In a joint filing last month, Hampton Creek and the plaintiffs said they were exploring ways to resolve their differences without going through the hassle and expense of protracted litigation:
“The parties have agreed to explore a potential resolution of this case, potentially through private mediation, and to that end have agreed to a set of targeted discovery they will need in order to sufficiently evaluate the collective claims and Defendant's defenses...
"Defendant's time to answer, move or otherwise respond to Plaintiffs' complaint be and hereby is extended through and including August 12, 2016."
What's the difference between an employee and an independent contractor?
Hampton Creek stands accused of violating the Fair Labor Standards Act (FLSA) and the New York Labor Law (NYLL) by classifying its 'relationship specialists' - people recruited to do instore demos and other activities - as independent contractors, rather than employees (Castagna et al v. Hampton Creek, Inc 2:16-cv-00760).
The distinction matters because employees can hold their employers accountable for violations of wage and hour laws, such as those requiring employers to pay their employees for all hours worked, pay additional compensation for overtime, provide meal and rest breaks, and reimburse employees for work-related expenses. Independent contractors, by contrast, enjoy fewer rights.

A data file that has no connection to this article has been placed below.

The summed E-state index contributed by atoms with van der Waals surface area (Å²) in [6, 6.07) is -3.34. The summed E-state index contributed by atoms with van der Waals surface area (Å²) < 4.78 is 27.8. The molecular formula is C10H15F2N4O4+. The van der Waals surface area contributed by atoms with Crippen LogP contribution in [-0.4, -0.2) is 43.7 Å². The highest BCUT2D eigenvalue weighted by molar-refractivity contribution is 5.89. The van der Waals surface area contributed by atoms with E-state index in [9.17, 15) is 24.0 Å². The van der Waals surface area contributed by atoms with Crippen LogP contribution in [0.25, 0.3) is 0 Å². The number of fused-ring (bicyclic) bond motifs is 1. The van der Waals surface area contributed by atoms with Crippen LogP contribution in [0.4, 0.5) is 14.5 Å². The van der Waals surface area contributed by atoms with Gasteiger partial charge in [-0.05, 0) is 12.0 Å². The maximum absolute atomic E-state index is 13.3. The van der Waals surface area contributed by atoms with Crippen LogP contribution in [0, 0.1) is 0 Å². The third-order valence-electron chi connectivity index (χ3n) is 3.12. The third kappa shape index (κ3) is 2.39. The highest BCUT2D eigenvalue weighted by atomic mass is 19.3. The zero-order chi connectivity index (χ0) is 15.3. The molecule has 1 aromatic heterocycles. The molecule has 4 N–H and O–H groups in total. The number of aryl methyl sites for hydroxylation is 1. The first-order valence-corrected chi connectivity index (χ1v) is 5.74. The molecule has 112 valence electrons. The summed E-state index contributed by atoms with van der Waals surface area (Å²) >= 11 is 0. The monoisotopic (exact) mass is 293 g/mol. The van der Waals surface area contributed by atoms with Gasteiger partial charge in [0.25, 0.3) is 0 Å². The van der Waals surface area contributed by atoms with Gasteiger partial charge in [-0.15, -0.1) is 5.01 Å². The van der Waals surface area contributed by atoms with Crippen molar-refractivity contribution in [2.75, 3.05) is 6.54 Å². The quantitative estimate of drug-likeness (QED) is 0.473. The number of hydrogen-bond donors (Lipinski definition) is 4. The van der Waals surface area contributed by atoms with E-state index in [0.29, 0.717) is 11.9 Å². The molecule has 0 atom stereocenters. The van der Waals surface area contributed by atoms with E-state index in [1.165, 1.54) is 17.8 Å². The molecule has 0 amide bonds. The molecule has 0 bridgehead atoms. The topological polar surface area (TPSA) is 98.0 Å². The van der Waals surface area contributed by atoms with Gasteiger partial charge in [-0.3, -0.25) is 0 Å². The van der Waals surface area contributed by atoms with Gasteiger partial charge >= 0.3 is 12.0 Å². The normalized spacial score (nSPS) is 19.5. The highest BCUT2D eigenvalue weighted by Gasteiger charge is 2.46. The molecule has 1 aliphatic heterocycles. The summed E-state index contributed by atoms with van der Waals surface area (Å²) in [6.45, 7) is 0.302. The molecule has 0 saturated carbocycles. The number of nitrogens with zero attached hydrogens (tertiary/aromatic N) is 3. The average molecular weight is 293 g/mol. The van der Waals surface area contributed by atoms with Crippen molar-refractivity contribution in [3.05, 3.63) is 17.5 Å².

While this is not a new issue in employment-related litigation, high-profile cases against firms including Uber (which has just agreed to pay $100m to settle a class action) and FedEx (which has agreed to a $228m settlement) have raised awareness of the issue, and a series of food companies including Pepperidge Farm (Campbell Soup), Flowers Foods, GrubHub, InstaCart, DoorDash, Caviar, Bimbo Bakeries and Albertsons have all been sued for allegedly misclassifying 'sales development associates,' drivers, delivery people, and instore demo providers in recent years.
San Francisco-based Hampton Creek - which made its name by launching an egg-free spread called Just Mayo - has since expanded its portfolio to include cookies, dressings, cake mixes and other products, which are sold to retail and foodservice customers in the US and overseas.
Attorney: Worker classification lawsuits fertile ground for plaintiff's attorneys
Rachel Atterberry, partner in the litigation practice group at Freeborn & Peters LLP, told FoodNavigator-USA that the practice of classifying workers as ‘independent contractors' rather than full-blown employees, was increasingly under attack by courts and government agencies.
Exploring the line between the two classifications, she explained, was fertile ground for plaintiffs’ attorneys "given the statutory penalties involved, the numbers of workers that can be joined in the lawsuit (thus increasing damages and, potentially, fees) and the prevalence of violations across industries.”
Pepperidge Farm, which has also recently been targeted in one such case, has just filed papers vigorously contesting the allegations.